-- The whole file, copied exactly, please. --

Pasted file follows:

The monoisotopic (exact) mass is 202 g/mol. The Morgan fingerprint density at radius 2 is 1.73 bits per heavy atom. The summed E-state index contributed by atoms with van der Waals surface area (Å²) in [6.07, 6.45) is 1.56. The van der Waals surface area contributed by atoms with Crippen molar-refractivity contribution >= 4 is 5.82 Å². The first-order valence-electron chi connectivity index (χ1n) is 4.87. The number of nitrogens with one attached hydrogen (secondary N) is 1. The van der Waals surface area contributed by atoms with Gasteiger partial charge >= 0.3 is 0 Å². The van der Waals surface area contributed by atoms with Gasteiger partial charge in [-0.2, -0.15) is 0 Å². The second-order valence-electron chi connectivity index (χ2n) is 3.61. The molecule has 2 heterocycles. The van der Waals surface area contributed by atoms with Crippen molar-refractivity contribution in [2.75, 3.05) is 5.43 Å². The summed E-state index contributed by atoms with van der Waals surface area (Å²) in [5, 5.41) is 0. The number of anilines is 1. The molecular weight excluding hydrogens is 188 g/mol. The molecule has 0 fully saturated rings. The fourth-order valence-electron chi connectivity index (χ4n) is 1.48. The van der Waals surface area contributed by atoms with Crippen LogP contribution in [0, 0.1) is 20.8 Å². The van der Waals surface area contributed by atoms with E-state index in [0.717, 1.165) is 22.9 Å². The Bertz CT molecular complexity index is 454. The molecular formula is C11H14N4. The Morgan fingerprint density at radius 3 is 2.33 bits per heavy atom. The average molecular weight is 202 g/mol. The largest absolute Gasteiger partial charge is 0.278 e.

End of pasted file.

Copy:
The monoisotopic (exact) mass is 202 g/mol. The Morgan fingerprint density at radius 2 is 1.73 bits per heavy atom. The summed E-state index contributed by atoms with van der Waals surface area (Å²) in [6.07, 6.45) is 1.56. The van der Waals surface area contributed by atoms with Crippen molar-refractivity contribution >= 4 is 5.82 Å². The first-order valence-electron chi connectivity index (χ1n) is 4.87. The number of nitrogens with one attached hydrogen (secondary N) is 1. The van der Waals surface area contributed by atoms with Gasteiger partial charge >= 0.3 is 0 Å². The van der Waals surface area contributed by atoms with Gasteiger partial charge in [-0.2, -0.15) is 0 Å². The second-order valence-electron chi connectivity index (χ2n) is 3.61. The molecule has 2 heterocycles. The van der Waals surface area contributed by atoms with Crippen molar-refractivity contribution in [2.75, 3.05) is 5.43 Å². The summed E-state index contributed by atoms with van der Waals surface area (Å²) in [5, 5.41) is 0. The number of anilines is 1. The molecular weight excluding hydrogens is 188 g/mol. The molecule has 0 fully saturated rings. The fourth-order valence-electron chi connectivity index (χ4n) is 1.48. The van der Waals surface area contributed by atoms with Crippen LogP contribution in [0, 0.1) is 20.8 Å². The van der Waals surface area contributed by atoms with E-state index in [0.717, 1.165) is 22.9 Å². The Bertz CT molecular complexity index is 454. The molecular formula is C11H14N4. The Morgan fingerprint density at radius 3 is 2.33 bits per heavy atom. The average molecular weight is 202 g/mol. The largest absolute Gasteiger partial charge is 0.278 e.